The 31–year-old’s academic career has taken place almost entirely in the Obama era, and he has begun to assemble a compelling framework for understanding what Obama’s legacy might be, regardless of whether he wins a second term. Tesler’s body of research suggests that instead of delivering what many suggested would be a post-racial presidency, Obama will have polarized corners of American politics previously untouched by race. Not only have racial considerations affected whether voters will support Obama, but they are beginning to renovate the entire architecture of public opinion.
It doesn’t seem to have occurred to this young academic, who’s never held a real job as an adult and is now comfortably ensconced at elitist (and Leftist) Brown University, that it was Obama who painted everything with a racist brush. Old ladies are racist, police are racist, people who oppose his policies need to be in the back of the bus, murderous thugs are his children, etc.
I know that it would be impossible to make Tesler believe that I loathed Obama’s policies because they were all directed at a few goals that I would oppose in a Hillary presidency too: expanded government, weakened borders, attacks on Israel, increased support for Iran, weakening the American military, taking away guns, etc. The problem is that Progressives are incapable of understanding that their ideas are inherently offensive, regardless the color, gender, race, or religion of the person advocating those ideas. Because they live in a one-sided intellectual universe in which they are never exposed to substantive opposing arguments, their only defense against attacks is to throw out ad hominem insults.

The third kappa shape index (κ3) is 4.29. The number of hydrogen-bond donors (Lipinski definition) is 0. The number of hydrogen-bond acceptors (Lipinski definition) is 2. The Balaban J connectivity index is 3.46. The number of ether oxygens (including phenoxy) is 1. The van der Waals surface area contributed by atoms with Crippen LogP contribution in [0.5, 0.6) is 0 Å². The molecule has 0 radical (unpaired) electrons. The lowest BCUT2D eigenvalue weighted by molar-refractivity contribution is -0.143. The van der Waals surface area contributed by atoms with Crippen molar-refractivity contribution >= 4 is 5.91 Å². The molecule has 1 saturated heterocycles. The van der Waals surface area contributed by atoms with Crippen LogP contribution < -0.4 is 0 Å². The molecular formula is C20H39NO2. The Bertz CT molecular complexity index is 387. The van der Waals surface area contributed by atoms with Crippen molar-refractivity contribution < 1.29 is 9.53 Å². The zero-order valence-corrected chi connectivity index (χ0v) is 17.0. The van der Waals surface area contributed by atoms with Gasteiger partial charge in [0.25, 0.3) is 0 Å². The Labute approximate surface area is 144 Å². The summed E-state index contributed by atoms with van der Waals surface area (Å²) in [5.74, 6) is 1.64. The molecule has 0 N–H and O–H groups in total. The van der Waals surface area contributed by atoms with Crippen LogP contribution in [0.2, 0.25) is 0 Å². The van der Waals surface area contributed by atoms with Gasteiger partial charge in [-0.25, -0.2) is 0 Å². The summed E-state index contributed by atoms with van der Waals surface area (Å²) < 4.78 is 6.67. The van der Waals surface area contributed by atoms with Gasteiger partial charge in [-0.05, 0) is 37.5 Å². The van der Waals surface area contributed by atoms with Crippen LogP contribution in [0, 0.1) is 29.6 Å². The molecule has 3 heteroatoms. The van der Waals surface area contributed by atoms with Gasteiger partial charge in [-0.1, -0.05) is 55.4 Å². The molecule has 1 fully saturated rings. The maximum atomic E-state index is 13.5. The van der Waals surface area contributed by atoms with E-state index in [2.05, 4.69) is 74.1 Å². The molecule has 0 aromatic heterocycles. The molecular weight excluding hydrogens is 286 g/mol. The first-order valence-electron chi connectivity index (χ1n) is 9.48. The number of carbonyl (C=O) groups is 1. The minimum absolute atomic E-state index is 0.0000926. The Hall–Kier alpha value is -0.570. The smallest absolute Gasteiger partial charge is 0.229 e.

As Sewer’s references to hard Left academic race hustlers show, Sewer’s world is defined entirely by . . . hard Left academic race hustlers. The people he admires have never held real jobs, they’ve never produced anything concrete and, living as they do in their media and academic world, they’ve never actually had to face challenges to their conclusions. They are hermetically sealed in a race-hating, race-baiting, race-hustling world in which race is the leading indicator of everything.
How did Trump voters react when I asked them about Trump’s racism?
“I don’t feel like he’s racist. I don’t personally feel like anybody would have been able to do what he’s been able to do with his personal business if he were a horrible person,” Michelle, a stay-at-home mom in Virginia, told me.
Most Trump voters I spoke to were quite friendly (the ones who weren’t didn’t want to talk at all). They were also eager to defend Trump’s controversial remarks, and blamed the mainstream media for taking him out of context. The irony I kept running into was that even though some people felt that Trump wasn’t being given a fair shake, or that he had made a mistake due to lack of polish as a politician, those people would still generally repeat or endorse the underlying sentiment. That is, they recognized that Trump’s remarks could be interpreted as racist, and they thought that was unfair, but they also agreed with what he was saying. That contradiction, and ways it has manifested historically, was really the heart of the piece.
Can I repeat my last paragraph from above? As Sewer’s references to hard Left academic race hustlers show, Sewer’s world is defined entirely by hard Left academic race hustlers. The people he admires have never held real jobs, they’ve never produced anything concrete and, living as they do in their media and academic world, they’ve never actually had to face challenges to their conclusions. They are hermetically sealed in a race-hating, race-baiting, race-hustling world in which race is the leading indicator of everything.
That’s not how normal people outside of the Blue Bubble function.
You know what’s the most embarrassing thing about the above piece, one that, in my youth, wouldn’t have passed muster in a high school paper, is that “Adam Serwer is a senior editor at The Atlantic.” Once upon a time, The Atlantic had standards. How things change.